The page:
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Q-C planning group outlines $5 billion worth of transportation projects over next 30 years
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Q-C planning group outlines $5 billion worth of transportation projects over next 30 years

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A new Interstate 80 bridge over the Mississippi River, further improvements to the Interstate 74 corridor and a continued push for a decades-long effort to bring passenger rail service from Chicago to the Quad-Cities are among a host of projects Quad-Cities officials hope to tackle over the next three decades.

Take a tour of the new I-74 Bridge with columnist Barb Ickes, and George Ryan, the Corridor Manager I-74 Improvement Quad-Cities.

The Bi-State Regional Commission — the Quad Cities’ metropolitan planning organization responsible for programming federal infrastructure dollars — has released an updated draft of its Long Range Transportation Plan.

The plan identifies $5 billion in investment over the next 30 years for road, bridge, transit, trails and other transportation projects eligible for federal funding. Of that, about $3.7 billion is expected to come from local sources and $1.2 billion from state sources.

"We're looking at the future of our transportation and public transit system and making sure it's environmentally friendly ... and that it helps support the economy by moving people and goods, that it addresses safety and security, (and) that we make sure that we are connecting people to where they need to go," said Gena McCullough, assistant executive and planning director for the Bi-State Regional Commission.

An update of the plan for federally mandated and federally funded transportation policy-making organization is required every five years.

The Bi-State Regional Commission will hold virtual meetings this month to take public input on the drafted Long Range Transportation Plan, available for review through March 23. The commission's Transportation Policy Committee will conduct a public hearing scheduled for 12 p.m. on March 23 for final comments on the plan before forwarding recommendations to the Bi-State Regional Commission for approval.

The commission will consider adoption of the plan on March 24.

Residents and businesses are invited to attend any one of three virtual meetings:

  • 4 to 5 p.m. Wednesday, March 10 -- http://bit.ly/308hNun +1 312 626 6799 Meeting ID: 893 1317 5950 Passcode: 759937
  • 12 to 1 p.m. Monday, March 15 -- http://bit.ly/3891fHc +1 312 626 6799 Meeting ID: 844 1952 2247 Passcode: 131140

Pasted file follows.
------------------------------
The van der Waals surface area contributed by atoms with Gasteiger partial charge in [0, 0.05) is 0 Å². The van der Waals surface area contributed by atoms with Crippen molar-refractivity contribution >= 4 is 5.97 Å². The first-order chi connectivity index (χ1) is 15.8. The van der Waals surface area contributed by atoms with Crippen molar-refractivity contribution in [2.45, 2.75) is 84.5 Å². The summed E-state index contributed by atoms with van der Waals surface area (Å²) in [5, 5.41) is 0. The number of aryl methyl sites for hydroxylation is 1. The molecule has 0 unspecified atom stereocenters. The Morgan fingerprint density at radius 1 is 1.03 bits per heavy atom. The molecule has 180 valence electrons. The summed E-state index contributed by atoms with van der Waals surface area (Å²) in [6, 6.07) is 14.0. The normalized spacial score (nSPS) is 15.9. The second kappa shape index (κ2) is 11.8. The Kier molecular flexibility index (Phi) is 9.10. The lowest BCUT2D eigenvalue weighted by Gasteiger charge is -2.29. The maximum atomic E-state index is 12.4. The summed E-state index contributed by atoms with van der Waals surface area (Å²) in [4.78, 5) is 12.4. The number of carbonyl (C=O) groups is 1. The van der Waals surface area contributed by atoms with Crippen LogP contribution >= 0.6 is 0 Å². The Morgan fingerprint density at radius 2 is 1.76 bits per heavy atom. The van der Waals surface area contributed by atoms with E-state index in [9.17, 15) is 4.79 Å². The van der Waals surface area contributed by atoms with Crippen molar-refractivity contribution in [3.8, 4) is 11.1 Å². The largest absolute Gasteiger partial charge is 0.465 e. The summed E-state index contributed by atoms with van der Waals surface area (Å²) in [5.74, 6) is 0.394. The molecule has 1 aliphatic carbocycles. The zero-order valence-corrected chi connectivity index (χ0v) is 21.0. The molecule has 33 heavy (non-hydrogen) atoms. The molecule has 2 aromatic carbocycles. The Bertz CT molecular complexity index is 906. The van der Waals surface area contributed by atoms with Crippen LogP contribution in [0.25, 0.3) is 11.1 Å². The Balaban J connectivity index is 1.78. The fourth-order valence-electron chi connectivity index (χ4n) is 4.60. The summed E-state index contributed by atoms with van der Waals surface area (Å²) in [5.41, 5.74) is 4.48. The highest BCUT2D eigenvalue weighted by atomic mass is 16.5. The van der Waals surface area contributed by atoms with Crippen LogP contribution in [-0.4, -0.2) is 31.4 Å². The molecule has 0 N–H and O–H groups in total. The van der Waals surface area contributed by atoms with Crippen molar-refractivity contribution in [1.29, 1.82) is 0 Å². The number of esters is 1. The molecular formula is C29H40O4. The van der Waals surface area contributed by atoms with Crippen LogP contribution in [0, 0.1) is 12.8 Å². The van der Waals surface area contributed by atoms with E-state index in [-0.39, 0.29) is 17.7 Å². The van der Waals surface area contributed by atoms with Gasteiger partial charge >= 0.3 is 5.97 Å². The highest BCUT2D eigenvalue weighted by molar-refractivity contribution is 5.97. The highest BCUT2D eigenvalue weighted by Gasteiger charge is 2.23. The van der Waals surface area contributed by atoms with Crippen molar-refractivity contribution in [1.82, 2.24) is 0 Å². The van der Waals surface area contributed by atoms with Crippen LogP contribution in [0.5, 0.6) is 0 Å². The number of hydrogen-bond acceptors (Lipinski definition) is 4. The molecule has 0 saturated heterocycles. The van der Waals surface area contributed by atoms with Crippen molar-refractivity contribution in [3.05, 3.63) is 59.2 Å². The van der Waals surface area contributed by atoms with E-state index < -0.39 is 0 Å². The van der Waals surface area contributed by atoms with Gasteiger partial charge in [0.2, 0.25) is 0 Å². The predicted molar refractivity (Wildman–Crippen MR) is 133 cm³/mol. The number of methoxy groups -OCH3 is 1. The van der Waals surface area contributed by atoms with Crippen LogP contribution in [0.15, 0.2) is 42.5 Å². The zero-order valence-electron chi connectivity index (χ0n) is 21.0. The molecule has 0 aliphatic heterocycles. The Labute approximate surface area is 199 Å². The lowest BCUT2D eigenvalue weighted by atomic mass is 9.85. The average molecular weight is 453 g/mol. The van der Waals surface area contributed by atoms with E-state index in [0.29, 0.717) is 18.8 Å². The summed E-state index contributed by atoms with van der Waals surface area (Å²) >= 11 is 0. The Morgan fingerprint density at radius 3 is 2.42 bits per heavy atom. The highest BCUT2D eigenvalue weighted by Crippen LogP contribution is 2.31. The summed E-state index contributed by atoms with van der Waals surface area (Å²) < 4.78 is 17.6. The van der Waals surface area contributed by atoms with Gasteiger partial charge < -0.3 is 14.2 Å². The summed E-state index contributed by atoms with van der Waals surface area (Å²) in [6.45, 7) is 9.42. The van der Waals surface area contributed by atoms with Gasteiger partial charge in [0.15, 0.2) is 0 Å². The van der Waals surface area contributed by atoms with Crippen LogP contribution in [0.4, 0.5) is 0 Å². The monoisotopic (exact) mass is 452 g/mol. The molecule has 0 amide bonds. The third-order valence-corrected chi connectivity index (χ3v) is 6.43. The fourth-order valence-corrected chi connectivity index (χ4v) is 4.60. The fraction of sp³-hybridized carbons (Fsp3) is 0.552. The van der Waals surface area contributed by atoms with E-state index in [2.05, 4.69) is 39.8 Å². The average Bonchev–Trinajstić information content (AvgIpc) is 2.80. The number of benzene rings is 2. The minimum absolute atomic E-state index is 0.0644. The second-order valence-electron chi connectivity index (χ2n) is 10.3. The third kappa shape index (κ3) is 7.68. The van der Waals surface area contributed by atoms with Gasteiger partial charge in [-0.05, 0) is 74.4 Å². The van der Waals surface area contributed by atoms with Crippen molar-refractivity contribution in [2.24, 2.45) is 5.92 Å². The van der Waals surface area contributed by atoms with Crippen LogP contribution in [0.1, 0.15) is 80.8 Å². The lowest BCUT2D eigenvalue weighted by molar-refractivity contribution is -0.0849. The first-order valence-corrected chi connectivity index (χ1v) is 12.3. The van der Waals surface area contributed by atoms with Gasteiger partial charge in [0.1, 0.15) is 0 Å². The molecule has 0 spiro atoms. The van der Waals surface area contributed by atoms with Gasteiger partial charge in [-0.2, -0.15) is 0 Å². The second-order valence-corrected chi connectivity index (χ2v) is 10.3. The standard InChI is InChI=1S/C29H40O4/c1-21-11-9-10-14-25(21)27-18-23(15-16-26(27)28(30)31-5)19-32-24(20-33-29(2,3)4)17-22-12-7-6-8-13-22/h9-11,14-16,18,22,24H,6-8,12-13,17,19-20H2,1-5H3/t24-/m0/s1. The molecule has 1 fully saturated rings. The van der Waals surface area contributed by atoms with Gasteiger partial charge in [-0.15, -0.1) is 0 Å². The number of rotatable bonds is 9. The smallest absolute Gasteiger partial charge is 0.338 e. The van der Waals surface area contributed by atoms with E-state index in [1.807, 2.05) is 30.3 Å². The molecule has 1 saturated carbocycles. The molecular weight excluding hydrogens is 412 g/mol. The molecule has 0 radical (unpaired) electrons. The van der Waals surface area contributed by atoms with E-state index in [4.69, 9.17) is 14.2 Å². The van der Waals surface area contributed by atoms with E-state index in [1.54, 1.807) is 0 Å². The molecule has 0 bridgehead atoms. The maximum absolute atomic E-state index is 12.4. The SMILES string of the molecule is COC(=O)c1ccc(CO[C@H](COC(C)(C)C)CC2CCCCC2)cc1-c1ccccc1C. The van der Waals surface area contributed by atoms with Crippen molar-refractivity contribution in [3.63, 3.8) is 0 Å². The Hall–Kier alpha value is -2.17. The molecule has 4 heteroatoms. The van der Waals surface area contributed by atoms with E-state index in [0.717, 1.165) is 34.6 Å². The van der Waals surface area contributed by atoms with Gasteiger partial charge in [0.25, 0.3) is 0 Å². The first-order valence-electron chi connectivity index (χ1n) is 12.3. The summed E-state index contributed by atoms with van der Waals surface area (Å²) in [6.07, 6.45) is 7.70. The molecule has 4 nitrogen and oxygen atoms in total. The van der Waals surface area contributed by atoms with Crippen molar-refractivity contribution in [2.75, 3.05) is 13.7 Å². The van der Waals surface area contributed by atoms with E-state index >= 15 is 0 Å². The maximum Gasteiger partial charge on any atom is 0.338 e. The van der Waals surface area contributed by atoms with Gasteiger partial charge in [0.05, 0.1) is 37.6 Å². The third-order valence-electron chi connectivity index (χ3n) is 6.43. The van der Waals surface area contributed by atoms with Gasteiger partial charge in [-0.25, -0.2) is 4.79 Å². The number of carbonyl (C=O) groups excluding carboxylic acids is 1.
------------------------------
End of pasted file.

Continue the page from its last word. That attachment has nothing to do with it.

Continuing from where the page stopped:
• 6:30 to 7:30 p.m. Thursday, March 18 -- http://bit.ly/3sKlaDZ +1 312 626 6799 Meeting ID: 824 7254 7694 Passcode: 893078

A presentation summarizing the plan will be posted at www.bistateonline.org to view prior to the meetings. Residents can also provide online comments on the draft plan on Bi-State Regional Commission's website.

Completed draft chapters are available at www.bistateonline.org.

The commission's Transportation Technical Committee will also virtually meet at 10 a.m. Tuesday, March 9 to discuss the draft report and recommendations to the commission's policy committee, comprised of elected officials representing Scott and Rock Island counties, the cities of Davenport, Bettendorf, Rock Island, Moline and East Moline. The join the meeting, go to https://bit.ly/3ekNysD or dial +1 312 626 6799 using meeting ID number: 817 5953 1933 and Password: 471520.

"It's important for people to take part ... so they know where that (federal transportation money) is going to be allocated, and so they can be heard if they have different opinions ... on the types of projects they want to see happen in their communities," said Bettendorf Mayor Robert Gallagher, incoming chairman of the Bi-State Regional Commission and former Transportation Policy Committee chairman.

For more information, contact the Bi-State Regional Commission at 309-793-6300.

If you drive over the Interstate 74 bridge, you drive right over the top of them. Columnist Barb Ickes has long been curious about the row of windows that are built into the underbelly of the bridge. So, she went looking for an answer. From 1935 to 1970, the bridge was a tollway. The concrete "plaza" in the middle of the twin spans formerly was the toll plaza. And to accommodate the toll takers' needs, offices were built into the concrete pier directly under the plaza. When the tolls had paid off the construction of both spans, the toll booths were removed, and the offices no longer were needed.

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